History of Economic Theories

lecge1217  2021-2022  Louvain-la-Neuve

History of Economic Theories
5 credits
30.0 h
Q2
Teacher(s)
Language
English
Prerequisites

The prerequisite(s) for this Teaching Unit (Unité d’enseignement – UE) for the programmes/courses that offer this Teaching Unit are specified at the end of this sheet.
Main themes
The course will examine: - the link between economic theory and liberalism - Marx's place in the history of economic theories - the relevance of the concept of scientific revolution - the mathematisation of the economy
Aims

At the end of this learning unit, the student is able to :

1 This course on the History of Economic Theories has two objectives. On the one hand, it aims to give students a view of how economic theories have developed, from the birth of Political Economics up to modern times. This should enable students to situate what they have learnt in their foundation courses within a broader framework and to relate it to the questions put by economists from previous generations. This historical approach will also provide an occasion for students to reflect critically on Economic Science, its objectives, methods, etc. They will have, for example, to investigate whether criticisms of economic methods, which tend to criticize its high degree of abstraction and mathematisation, are relevant.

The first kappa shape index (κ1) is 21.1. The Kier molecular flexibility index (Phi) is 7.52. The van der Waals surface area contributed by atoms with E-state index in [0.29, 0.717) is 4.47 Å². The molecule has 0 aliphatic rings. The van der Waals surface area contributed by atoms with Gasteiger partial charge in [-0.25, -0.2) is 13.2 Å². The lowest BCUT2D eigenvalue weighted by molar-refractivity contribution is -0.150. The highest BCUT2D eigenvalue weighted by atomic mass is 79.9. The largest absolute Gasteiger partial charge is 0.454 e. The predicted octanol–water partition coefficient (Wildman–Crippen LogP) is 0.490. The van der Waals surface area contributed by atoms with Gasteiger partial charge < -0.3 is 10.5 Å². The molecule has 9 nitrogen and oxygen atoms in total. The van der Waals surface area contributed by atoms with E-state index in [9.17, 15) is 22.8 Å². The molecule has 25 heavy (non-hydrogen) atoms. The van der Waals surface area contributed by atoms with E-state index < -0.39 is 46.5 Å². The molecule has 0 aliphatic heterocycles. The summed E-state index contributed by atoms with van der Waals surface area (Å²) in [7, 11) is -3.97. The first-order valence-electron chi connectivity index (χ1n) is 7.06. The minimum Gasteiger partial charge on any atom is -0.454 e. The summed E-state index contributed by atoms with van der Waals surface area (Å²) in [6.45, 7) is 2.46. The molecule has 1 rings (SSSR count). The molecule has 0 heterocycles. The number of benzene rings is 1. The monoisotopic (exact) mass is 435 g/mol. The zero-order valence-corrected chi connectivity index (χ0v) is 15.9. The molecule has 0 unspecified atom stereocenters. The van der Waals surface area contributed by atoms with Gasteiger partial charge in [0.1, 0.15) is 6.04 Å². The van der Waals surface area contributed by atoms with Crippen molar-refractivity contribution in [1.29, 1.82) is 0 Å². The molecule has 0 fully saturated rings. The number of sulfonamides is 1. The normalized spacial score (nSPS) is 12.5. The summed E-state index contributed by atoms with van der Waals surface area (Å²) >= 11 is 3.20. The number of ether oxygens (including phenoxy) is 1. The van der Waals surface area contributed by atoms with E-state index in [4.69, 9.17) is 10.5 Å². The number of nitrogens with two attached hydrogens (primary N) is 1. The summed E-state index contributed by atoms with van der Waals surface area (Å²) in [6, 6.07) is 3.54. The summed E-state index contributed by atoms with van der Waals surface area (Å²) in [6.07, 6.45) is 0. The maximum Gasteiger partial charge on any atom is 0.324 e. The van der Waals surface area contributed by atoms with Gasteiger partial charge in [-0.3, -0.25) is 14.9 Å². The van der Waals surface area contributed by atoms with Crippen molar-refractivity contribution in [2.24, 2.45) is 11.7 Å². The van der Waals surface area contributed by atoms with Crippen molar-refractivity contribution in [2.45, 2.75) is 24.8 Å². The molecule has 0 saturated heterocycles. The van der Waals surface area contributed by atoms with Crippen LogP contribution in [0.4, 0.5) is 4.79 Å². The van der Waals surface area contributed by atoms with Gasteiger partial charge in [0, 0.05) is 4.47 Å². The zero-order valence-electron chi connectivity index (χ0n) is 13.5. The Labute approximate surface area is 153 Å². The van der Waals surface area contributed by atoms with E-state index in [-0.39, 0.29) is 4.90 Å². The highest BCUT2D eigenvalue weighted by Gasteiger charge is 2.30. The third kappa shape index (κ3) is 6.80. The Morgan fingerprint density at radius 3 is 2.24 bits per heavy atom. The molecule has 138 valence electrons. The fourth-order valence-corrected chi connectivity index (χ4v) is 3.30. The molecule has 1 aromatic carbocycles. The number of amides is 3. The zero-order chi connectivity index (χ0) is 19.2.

Content
This course focuses on the history of economic thought in the period between the XVIII and the XIX century. The aim is to provide students with a critical perspective on economics, by helping them developing a deeper understanding of economics, of its theoretical and methodological evolution over time, and of its policy implications.
Coverage will be selective and mainly focused on Classical Economists and the Marginalist revolution.
Teaching methods
Ex-cathedra lectures
Evaluation methods
Written or oral exam (depending on sanitary conditions).
Bibliography
A. Roncaglia, A Brief History of Economic Thought, Cambridge University Press, Cambridge, UK, 2017.
R. Heilbroner, Teachings from the Wordly Philosophers, Norton, New York, 1996.
R. Heilbroner, The Worldy Philosophers, 7th edition, Touchstone, New York, 1999.
Additional readings
M. Blaug, Economic Theory in Retrospect, 5th edition, Cambridge University Press, 1996.
T. G. Buchholz, New Ideas from Dead Economists, Plume, New York, 2007.
J. K. Galbraith, Economics in Perspective: A Critical History, Houghton Mifflin, 1987.
A. Roncaglia, The Wealth of Ideas, Cambridge University Press, Cambridge, UK, 2005.
Faculty or entity


Programmes / formations proposant cette unité d'enseignement (UE)

Title of the programme
Sigle
Credits
Prerequisites
Aims
Bachelor in Economics and Management

Minor in Economics

Minor in Economics (open)

Bachelor in Philosophy, Politics and Economics